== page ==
So now, I must face up to the biggest drama cliché of all and “cut my baby,” represent them as best I can and stay thankful to all the support around me.  And possibly buy shares in Rescue Remedy for all the tantrums!

The last year…and out of the other side

Photo of Richard BuddRichard Budd was awarded his PhD in September 2014, having successfully defended his thesis a few weeks beforehand. Based in the Graduate School of Education, he conducted a comparative case study of how German and English undergraduates understood and negotiated their respective higher education contexts. This required implementing a qualitative research design, conducting in-depth interviews with students at universities in each country.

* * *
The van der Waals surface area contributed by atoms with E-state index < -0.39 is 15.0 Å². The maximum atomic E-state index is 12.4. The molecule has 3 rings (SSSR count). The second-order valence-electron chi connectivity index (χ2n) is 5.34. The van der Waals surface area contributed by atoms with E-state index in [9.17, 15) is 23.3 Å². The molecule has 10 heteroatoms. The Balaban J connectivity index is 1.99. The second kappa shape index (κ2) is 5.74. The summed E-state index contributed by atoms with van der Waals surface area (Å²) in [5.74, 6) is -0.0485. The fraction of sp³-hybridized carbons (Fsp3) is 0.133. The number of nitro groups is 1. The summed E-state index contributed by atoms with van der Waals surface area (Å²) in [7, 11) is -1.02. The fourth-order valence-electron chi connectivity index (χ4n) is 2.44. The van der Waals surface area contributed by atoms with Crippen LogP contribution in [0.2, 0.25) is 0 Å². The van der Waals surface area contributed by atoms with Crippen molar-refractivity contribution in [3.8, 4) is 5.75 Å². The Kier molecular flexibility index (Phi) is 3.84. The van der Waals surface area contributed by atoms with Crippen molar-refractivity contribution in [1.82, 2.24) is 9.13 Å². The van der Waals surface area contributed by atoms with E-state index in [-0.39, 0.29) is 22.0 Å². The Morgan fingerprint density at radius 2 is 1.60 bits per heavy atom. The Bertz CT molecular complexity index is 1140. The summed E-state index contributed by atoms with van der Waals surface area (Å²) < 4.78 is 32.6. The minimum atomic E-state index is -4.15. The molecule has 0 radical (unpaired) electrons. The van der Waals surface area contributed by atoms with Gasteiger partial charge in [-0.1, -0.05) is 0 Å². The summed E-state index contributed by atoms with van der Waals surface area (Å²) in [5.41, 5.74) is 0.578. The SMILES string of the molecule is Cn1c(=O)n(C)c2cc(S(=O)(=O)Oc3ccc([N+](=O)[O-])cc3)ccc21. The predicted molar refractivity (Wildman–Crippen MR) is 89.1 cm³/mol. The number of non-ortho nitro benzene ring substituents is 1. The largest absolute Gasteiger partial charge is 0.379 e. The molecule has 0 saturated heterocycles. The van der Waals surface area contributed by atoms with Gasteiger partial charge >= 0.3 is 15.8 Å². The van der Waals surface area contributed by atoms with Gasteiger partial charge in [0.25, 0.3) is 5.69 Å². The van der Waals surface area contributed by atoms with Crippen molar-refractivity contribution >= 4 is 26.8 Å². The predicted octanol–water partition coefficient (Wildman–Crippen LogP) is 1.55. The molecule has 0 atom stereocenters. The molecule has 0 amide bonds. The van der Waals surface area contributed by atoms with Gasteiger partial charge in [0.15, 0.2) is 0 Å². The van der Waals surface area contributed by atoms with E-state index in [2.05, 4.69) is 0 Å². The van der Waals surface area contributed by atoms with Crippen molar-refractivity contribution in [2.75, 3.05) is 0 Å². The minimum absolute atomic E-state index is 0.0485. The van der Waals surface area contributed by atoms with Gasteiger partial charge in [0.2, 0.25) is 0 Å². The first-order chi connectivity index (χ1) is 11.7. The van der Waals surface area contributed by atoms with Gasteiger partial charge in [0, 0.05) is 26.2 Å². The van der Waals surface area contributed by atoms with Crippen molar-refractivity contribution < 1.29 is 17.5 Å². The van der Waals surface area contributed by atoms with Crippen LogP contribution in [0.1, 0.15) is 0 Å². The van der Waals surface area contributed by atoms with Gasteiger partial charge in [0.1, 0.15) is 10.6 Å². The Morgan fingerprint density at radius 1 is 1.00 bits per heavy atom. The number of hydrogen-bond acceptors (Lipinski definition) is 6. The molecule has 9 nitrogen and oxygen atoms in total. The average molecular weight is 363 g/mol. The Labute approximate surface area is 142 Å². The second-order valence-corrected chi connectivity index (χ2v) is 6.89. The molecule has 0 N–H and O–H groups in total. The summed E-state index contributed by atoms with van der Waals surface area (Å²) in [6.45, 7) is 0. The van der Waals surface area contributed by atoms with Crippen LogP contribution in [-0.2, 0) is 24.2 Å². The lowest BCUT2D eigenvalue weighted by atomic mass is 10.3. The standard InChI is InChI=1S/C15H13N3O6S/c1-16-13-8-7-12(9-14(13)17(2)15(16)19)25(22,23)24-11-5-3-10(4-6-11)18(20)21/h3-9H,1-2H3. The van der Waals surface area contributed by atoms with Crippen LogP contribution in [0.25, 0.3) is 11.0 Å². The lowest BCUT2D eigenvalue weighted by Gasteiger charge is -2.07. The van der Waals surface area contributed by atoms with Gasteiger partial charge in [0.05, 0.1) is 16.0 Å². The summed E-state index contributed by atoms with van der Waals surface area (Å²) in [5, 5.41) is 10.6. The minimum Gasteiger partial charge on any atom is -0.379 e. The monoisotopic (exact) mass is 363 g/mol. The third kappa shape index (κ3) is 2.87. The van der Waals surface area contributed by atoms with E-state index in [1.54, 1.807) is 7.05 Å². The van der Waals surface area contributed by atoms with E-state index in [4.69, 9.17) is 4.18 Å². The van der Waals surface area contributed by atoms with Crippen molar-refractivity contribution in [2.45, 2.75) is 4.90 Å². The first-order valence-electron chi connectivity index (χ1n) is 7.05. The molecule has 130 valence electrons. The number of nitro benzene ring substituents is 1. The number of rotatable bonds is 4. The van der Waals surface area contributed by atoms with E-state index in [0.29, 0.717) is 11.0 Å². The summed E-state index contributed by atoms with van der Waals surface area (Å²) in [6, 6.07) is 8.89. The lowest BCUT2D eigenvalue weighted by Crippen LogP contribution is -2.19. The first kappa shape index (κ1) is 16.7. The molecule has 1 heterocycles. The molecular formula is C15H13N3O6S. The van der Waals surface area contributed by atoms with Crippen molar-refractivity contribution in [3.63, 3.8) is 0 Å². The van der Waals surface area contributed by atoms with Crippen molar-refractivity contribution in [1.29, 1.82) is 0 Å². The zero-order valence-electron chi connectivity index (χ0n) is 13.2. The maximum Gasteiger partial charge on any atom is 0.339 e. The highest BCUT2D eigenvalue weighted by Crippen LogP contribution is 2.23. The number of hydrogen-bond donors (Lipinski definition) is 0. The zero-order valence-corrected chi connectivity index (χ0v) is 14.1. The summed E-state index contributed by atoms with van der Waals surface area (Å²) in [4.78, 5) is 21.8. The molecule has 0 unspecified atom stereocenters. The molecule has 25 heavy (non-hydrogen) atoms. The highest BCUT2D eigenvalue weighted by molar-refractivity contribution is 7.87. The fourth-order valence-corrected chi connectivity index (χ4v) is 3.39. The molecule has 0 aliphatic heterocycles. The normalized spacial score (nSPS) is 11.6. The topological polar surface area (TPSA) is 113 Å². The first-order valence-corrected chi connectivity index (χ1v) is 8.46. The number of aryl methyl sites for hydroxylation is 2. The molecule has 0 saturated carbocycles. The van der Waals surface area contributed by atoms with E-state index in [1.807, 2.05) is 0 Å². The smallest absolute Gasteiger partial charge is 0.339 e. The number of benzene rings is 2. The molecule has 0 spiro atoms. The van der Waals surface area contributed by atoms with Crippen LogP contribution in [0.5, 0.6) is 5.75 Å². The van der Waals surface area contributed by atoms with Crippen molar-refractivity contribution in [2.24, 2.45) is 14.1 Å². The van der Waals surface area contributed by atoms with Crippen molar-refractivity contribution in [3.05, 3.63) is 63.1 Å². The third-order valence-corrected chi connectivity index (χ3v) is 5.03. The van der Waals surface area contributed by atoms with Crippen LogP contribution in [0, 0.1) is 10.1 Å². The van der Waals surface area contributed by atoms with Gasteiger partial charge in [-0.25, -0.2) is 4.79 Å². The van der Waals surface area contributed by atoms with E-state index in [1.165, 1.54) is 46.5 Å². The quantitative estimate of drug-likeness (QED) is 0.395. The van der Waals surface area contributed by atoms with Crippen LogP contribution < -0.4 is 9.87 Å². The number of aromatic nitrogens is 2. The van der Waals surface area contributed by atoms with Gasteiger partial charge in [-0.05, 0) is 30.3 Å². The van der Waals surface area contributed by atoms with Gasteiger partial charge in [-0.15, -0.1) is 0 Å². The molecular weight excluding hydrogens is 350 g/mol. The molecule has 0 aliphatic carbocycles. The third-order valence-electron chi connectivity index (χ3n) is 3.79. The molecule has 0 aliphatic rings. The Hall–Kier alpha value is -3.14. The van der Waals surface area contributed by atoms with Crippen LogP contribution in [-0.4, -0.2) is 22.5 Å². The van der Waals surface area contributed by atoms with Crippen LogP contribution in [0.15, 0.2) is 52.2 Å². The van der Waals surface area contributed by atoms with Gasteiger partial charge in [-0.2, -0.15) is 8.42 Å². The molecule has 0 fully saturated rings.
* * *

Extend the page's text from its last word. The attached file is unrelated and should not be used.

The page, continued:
The last year of my doctorate presented challenges far beyond the intellectual. I started a part-time research assistant role a few months after my three-year scholarship ended, and this was then supplemented by an inter-university project coordination role a month later. Having the thesis, working full time, and having a young family, meant that I was working overtime for what seemed like an eternity. The workload was hellish, but I was still in love with my project; shaping it into a coherent narrative while reflecting on my academic development brought immense satisfaction, and this, along with supervisory support and desperately wanting to be finished, kept me going.